The Organising Committee of the 2020 Tokyo Olympic and Paralympic Games (i.e. the Committee) has developed a ‘Sustainability Plan’ (i.e. the Plan) that is based upon building cooperative platforms with a diverse group of stakeholders. The Committee will also gain various insights from third-party experts to maintain fairness and neutrality in executing the Plan. Within this framework, the Committee will monitor and follow up on the implementation of the Plan. In line with the 2020 Games vision, the Committee will strive to build a consensus approach on sustainability, through discussions on environmental, social and economic considerations (i.e. Unity in Diversity). Thematic topics within the Sustainability Plan include: (1) low carbon management; (2) resource management; (3) natural environment and biodiversity; (4) consideration of human rights, labour and fair trade practices, and; (5) engagement (i.e. involvement, cooperation and communication). The Committee is collecting data on the environmental, socio-cultural, and economic impact of the 2020 Games for a period of 12 years, from bid stage to three years post Games. Interim results will be released along the way.

The Commonwealth Games, principally the Games in 2006 (Melbourne) and 2014 (Glasgow) have also promoted 'green' objectives and served as a platform to promote sustainable environmental practices.

  • Triple bottom line assessment of the XVIII Commonwealth Games (PDF  - 209 KB), Insight Economics, Report to the Office of Commonwealth Games Coordination (2006). Three main environmental programs were delivered through the 2006 Commonwealth Games held in Melbourne. Under the Water Wise program, 18,000 trees were planted and four hectares of wetland were constructed; in addition to rainwater collection systems being incorporated into several Games venues. The Carbon Neutral program delivered the athlete’s village with a six-star energy rating; approximately one million trees were planted to offset greenhouse gas emissions; bicycle facilities were available at all Games venues; and fuel efficient vehicles were used for Games transport. Low Waste programs involved a number of initiatives aimed at raising awareness to minimise waste and encourage recycling; 60% of the waste from the athlete’s village was recycled. This report concluded that although it was difficult to assess whether lasting behavioural change will result from Commonwealth Games linked programs, the overall objectives of the three programs were achieved.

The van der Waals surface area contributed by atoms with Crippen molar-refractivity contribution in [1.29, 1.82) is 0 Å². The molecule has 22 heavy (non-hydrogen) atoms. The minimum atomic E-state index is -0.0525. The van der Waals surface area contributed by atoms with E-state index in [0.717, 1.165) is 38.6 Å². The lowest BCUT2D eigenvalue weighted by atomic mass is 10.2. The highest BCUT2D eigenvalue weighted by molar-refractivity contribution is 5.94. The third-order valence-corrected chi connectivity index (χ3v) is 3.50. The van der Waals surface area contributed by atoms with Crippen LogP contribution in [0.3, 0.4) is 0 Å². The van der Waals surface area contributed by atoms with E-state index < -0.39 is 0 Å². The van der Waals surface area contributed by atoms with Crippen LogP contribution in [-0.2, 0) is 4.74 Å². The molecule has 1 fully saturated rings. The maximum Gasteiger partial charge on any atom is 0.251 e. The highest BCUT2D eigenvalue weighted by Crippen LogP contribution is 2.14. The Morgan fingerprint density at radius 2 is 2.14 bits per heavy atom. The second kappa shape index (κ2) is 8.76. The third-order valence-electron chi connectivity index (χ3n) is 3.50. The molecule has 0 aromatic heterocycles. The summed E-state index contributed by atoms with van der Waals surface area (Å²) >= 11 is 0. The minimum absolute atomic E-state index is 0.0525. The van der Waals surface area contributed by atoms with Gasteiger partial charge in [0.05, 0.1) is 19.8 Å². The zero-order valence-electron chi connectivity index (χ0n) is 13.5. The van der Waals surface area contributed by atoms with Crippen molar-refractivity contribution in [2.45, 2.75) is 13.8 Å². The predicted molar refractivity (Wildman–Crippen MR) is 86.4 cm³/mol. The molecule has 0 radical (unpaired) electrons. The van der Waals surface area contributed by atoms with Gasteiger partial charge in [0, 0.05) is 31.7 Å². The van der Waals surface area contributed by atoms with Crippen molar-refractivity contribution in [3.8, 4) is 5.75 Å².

• Glasgow 2014 XX Commonwealth Games Post-Games Report (PDF  - 26.0 MB), Commonwealth Games Federation (2014). This report identifies a number of environmental initiatives or savings delivered by the Games.

  • A carbon management program to offset vehicle emissions during the Games (i.e. including a tree planting program).
  • The first smoke-free games.
  • Compliance with international food procurement sustainability guidelines.
  • The goal of being the ‘public transport games’ was achieved by including the cost of public transport to sporting venues into event ticket price.
  • Solar energy collection panels were built into the Games village.
  • The first Commonwealth Games to commission a ‘Strategic Environmental Assessment’, using a holistic approach to capture data on infrastructure development.
  • All waste management practices were compliant with Euro IV standards to improve recycling and reduce landfill waste.
  • Conversion of the Hampden Park facility into the Games athletics stadium, instead of building a new facility.
  • Recycling furniture and office equipment (much of it from the 2012 London Olympic Games) and building materials for the Games headquarters facility.

A number of commitments to sustainability have already been made by the Gold Coast 2018 Commonwealth Games in their Candidate City File. Sustainability has been defined as an enduring and balanced approach to economic activity, environmental responsibility, and social progress. The desired environmental sustainability outcomes incorporate the ‘One Planet Living Principles’ developed by the BioRegional Development Group and the World Wildlife Fund for Nature. These principles will influence the delivery of products and services that help us live equitably and within the Earth’s resources; they address these environmental concerns: